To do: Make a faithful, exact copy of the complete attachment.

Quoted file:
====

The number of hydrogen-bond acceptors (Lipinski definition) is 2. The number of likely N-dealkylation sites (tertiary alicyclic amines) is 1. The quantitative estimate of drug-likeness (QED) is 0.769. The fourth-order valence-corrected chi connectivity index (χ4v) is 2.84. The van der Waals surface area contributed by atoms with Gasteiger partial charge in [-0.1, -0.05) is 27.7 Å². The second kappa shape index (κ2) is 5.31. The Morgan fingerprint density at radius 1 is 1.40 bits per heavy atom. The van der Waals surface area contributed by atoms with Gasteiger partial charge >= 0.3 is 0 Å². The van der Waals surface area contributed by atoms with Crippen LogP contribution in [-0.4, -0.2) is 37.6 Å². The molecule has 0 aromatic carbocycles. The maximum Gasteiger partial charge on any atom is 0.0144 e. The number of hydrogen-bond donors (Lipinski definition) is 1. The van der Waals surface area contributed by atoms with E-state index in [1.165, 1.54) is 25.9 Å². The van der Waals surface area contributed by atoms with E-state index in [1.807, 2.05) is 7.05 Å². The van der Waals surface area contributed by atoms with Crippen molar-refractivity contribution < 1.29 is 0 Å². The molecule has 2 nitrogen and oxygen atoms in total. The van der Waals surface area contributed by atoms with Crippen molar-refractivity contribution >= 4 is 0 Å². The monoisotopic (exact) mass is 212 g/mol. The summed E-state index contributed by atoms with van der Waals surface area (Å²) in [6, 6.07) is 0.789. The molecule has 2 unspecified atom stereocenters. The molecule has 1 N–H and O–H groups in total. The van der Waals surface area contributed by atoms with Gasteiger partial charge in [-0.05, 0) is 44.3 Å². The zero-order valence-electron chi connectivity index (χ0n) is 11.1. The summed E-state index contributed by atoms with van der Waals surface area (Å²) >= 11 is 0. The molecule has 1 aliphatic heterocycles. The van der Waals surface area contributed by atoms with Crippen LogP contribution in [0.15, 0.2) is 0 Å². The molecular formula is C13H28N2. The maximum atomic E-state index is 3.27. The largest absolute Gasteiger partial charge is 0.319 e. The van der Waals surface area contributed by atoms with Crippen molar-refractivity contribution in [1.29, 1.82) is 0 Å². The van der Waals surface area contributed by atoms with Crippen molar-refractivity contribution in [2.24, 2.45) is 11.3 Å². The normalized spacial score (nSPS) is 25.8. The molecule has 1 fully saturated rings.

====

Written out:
The number of hydrogen-bond acceptors (Lipinski definition) is 2. The number of likely N-dealkylation sites (tertiary alicyclic amines) is 1. The quantitative estimate of drug-likeness (QED) is 0.769. The fourth-order valence-corrected chi connectivity index (χ4v) is 2.84. The van der Waals surface area contributed by atoms with Gasteiger partial charge in [-0.1, -0.05) is 27.7 Å². The second kappa shape index (κ2) is 5.31. The Morgan fingerprint density at radius 1 is 1.40 bits per heavy atom. The van der Waals surface area contributed by atoms with Gasteiger partial charge >= 0.3 is 0 Å². The van der Waals surface area contributed by atoms with Crippen LogP contribution in [-0.4, -0.2) is 37.6 Å². The molecule has 0 aromatic carbocycles. The maximum Gasteiger partial charge on any atom is 0.0144 e. The number of hydrogen-bond donors (Lipinski definition) is 1. The van der Waals surface area contributed by atoms with E-state index in [1.165, 1.54) is 25.9 Å². The van der Waals surface area contributed by atoms with E-state index in [1.807, 2.05) is 7.05 Å². The van der Waals surface area contributed by atoms with Crippen molar-refractivity contribution < 1.29 is 0 Å². The molecule has 2 nitrogen and oxygen atoms in total. The van der Waals surface area contributed by atoms with Crippen molar-refractivity contribution >= 4 is 0 Å². The monoisotopic (exact) mass is 212 g/mol. The summed E-state index contributed by atoms with van der Waals surface area (Å²) in [6, 6.07) is 0.789. The molecule has 2 unspecified atom stereocenters. The molecule has 1 N–H and O–H groups in total. The van der Waals surface area contributed by atoms with Gasteiger partial charge in [-0.05, 0) is 44.3 Å². The zero-order valence-electron chi connectivity index (χ0n) is 11.1. The summed E-state index contributed by atoms with van der Waals surface area (Å²) >= 11 is 0. The molecule has 1 aliphatic heterocycles. The van der Waals surface area contributed by atoms with Crippen LogP contribution in [0.15, 0.2) is 0 Å². The molecular formula is C13H28N2. The maximum atomic E-state index is 3.27. The largest absolute Gasteiger partial charge is 0.319 e. The van der Waals surface area contributed by atoms with Crippen molar-refractivity contribution in [1.29, 1.82) is 0 Å². The van der Waals surface area contributed by atoms with Crippen molar-refractivity contribution in [2.24, 2.45) is 11.3 Å². The normalized spacial score (nSPS) is 25.8. The molecule has 1 fully saturated rings.